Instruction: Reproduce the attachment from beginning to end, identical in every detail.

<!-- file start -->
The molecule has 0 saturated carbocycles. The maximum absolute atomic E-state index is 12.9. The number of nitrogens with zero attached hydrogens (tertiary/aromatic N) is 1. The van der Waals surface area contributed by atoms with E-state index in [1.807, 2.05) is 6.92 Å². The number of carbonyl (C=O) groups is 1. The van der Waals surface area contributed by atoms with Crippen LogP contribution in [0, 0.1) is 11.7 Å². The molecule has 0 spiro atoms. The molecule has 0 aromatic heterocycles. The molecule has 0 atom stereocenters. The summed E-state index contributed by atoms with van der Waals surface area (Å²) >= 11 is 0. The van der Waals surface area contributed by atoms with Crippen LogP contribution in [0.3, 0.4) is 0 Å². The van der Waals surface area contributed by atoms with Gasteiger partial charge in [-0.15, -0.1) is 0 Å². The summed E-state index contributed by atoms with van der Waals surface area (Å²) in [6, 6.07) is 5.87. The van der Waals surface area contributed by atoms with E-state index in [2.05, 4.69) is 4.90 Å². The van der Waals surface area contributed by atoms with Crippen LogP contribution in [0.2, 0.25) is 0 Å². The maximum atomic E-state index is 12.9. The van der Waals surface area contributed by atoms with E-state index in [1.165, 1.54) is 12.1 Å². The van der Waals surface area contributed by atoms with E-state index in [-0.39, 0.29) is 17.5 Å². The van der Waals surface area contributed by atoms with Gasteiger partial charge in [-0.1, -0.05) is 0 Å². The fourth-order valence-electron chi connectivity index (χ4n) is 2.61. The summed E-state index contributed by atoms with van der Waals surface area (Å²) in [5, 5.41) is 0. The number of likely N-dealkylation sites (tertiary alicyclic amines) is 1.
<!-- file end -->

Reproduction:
The molecule has 0 saturated carbocycles. The maximum absolute atomic E-state index is 12.9. The number of nitrogens with zero attached hydrogens (tertiary/aromatic N) is 1. The van der Waals surface area contributed by atoms with E-state index in [1.807, 2.05) is 6.92 Å². The number of carbonyl (C=O) groups is 1. The van der Waals surface area contributed by atoms with Crippen LogP contribution in [0, 0.1) is 11.7 Å². The molecule has 0 spiro atoms. The molecule has 0 aromatic heterocycles. The molecule has 0 atom stereocenters. The summed E-state index contributed by atoms with van der Waals surface area (Å²) >= 11 is 0. The van der Waals surface area contributed by atoms with Crippen LogP contribution in [0.3, 0.4) is 0 Å². The van der Waals surface area contributed by atoms with Gasteiger partial charge in [-0.15, -0.1) is 0 Å². The summed E-state index contributed by atoms with van der Waals surface area (Å²) in [6, 6.07) is 5.87. The van der Waals surface area contributed by atoms with E-state index in [2.05, 4.69) is 4.90 Å². The van der Waals surface area contributed by atoms with Crippen LogP contribution in [0.2, 0.25) is 0 Å². The maximum atomic E-state index is 12.9. The van der Waals surface area contributed by atoms with E-state index in [1.165, 1.54) is 12.1 Å². The van der Waals surface area contributed by atoms with E-state index in [-0.39, 0.29) is 17.5 Å². The van der Waals surface area contributed by atoms with Gasteiger partial charge in [-0.1, -0.05) is 0 Å². The fourth-order valence-electron chi connectivity index (χ4n) is 2.61. The summed E-state index contributed by atoms with van der Waals surface area (Å²) in [5, 5.41) is 0. The number of likely N-dealkylation sites (tertiary alicyclic amines) is 1.